Lifestyle

More Meaning, Less Money – Creating Celebrations to Cherish

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Every year people say they want to simplify the holidays, cut down on financial stress and rediscover the true meaning of the season. Yet every year, we find ourselves fighting holiday traffic and lines to shop, racking up too much credit card debt and not finding all the time we want for family and friends.

It doesn’t have to be like this, though. People often say they love Thanksgiving because it is all about getting together rather than spending money and giving gifts. Here are some tips to reclaim the true spirit of the holidays:

Say thanks, specifically.

While any form of appreciation is a gift, there’s nothing like being acknowledged for something specific you’ve done for someone. Consider shining a spotlight on a particular time your loved one did something really generous or loving on your behalf. Whether it was a small act of kindness or an act of heroism, relive the memory by thanking your mother, father, brother, sister, wife, husband, child, grandparent or friend for that special moment.

Share and simplify.

Many families are rediscovering the joy of sharing during the holidays as a family activity. Some charities have gift catalogs that allow you to buy essentials such as farm animals or drinking water wells for people in the poorest parts of the world. Or you can get together to buy gifts for a giving tree, or cook a meal for a local family in need. Some families also simplify by going in together to buy one nice gift for each family member, or by picking names to exchange gifts. It is important to agree in advance how you are going to handle holiday gift-giving. For some families, these options help restore the meaning of the season and cut down on the stress of having to choose, buy and wrap so many gifts.

Set aside time to catch up.

Time together is the best present of all. For families who have been separated by time or distance, it can take some time to catch up and really connect. Make sure you allow plenty of time together and take the time to find out how your family members are really doing.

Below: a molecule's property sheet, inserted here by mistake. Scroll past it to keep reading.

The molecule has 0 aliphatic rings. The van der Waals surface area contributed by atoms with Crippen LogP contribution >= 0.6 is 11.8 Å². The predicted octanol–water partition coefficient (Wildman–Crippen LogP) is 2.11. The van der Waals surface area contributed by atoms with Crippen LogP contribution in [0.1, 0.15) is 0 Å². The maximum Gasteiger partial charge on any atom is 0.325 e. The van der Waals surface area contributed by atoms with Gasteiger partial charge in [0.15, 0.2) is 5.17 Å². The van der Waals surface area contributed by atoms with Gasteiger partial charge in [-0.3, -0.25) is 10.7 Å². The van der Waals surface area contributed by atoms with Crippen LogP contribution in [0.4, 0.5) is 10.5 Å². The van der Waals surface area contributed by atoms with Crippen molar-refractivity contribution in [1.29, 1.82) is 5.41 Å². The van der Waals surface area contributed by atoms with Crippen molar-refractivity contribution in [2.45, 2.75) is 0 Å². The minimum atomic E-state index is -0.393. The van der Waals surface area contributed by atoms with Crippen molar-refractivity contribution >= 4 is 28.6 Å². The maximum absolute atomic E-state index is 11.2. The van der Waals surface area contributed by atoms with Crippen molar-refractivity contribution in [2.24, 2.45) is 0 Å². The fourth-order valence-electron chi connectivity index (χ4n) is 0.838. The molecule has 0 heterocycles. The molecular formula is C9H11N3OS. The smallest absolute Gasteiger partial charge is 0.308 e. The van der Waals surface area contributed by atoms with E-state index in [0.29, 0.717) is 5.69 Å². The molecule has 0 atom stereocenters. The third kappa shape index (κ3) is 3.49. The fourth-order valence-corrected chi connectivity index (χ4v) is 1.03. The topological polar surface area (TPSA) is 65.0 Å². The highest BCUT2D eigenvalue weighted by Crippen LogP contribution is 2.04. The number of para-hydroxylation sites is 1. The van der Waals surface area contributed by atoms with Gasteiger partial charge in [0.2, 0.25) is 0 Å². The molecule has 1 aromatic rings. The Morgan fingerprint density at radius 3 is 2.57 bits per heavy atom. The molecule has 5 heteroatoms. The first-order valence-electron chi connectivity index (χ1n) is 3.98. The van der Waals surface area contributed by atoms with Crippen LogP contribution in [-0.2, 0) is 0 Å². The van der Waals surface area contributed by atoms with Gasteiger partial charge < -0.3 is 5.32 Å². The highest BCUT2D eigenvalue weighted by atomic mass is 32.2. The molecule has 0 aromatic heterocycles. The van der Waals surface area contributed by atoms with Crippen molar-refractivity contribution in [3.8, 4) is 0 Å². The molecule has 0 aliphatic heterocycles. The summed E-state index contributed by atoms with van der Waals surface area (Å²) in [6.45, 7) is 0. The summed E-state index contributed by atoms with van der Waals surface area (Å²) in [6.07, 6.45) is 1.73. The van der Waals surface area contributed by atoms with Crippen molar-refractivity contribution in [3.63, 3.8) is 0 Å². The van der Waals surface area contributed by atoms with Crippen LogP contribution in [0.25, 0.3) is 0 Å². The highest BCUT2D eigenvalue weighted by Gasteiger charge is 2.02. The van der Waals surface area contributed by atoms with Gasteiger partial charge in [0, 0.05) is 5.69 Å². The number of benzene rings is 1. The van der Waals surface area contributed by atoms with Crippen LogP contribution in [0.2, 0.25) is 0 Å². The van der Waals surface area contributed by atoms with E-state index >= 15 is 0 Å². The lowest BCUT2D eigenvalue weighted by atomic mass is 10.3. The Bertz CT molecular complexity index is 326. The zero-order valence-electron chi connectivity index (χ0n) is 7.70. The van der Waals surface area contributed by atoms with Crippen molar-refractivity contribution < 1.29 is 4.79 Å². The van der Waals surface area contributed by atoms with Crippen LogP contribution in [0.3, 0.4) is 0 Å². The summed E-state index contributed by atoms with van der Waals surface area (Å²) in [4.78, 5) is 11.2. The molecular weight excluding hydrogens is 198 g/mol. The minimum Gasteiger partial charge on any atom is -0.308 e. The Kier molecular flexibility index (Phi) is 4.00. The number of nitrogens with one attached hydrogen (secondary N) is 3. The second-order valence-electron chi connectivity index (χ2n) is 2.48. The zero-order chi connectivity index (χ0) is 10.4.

Remember to reassure.

The greatest gift for any parent is to know that their sons and daughters are fine. The point is not that things are perfect, but that even with all the inevitable ups and downs and everything that’s happened or not, your life really does fundamentally work, and you appreciate your family for helping make that possible.

Tell them you love them.

People express love in a lot of different ways, but sometimes we don’t say the words. Family celebrations during the holidays and the rest of the year are a good time to make sure our loved ones know they are loved.

Most people think they can only tell another person “I love you” if they have all of the emotions and all of the experience of love. But you can also say “I love you” and create the experience and feelings of loving as you say it. If we consciously use our words in this way, they can be a positive force to help us renew our connections, build more caring relationships and create joyful memories.

Thank you David Cunningham for sharing this holiday article with The San Diego Entertainer.  Cunningham is a communication expert and seminar leader for Landmark Education, a personal and professional growth, training and development company that’s had more than 1.2 million people use its programs to cause breakthroughs in their personal lives as well as in their communities, generating more than 100,000 community projects around the world. In The Landmark Forum, Landmark’s flagship program, people cause breakthroughs in their performance, communication, relationships and overall satisfaction in life. For more information, please visit www.landmarkeducation.com.

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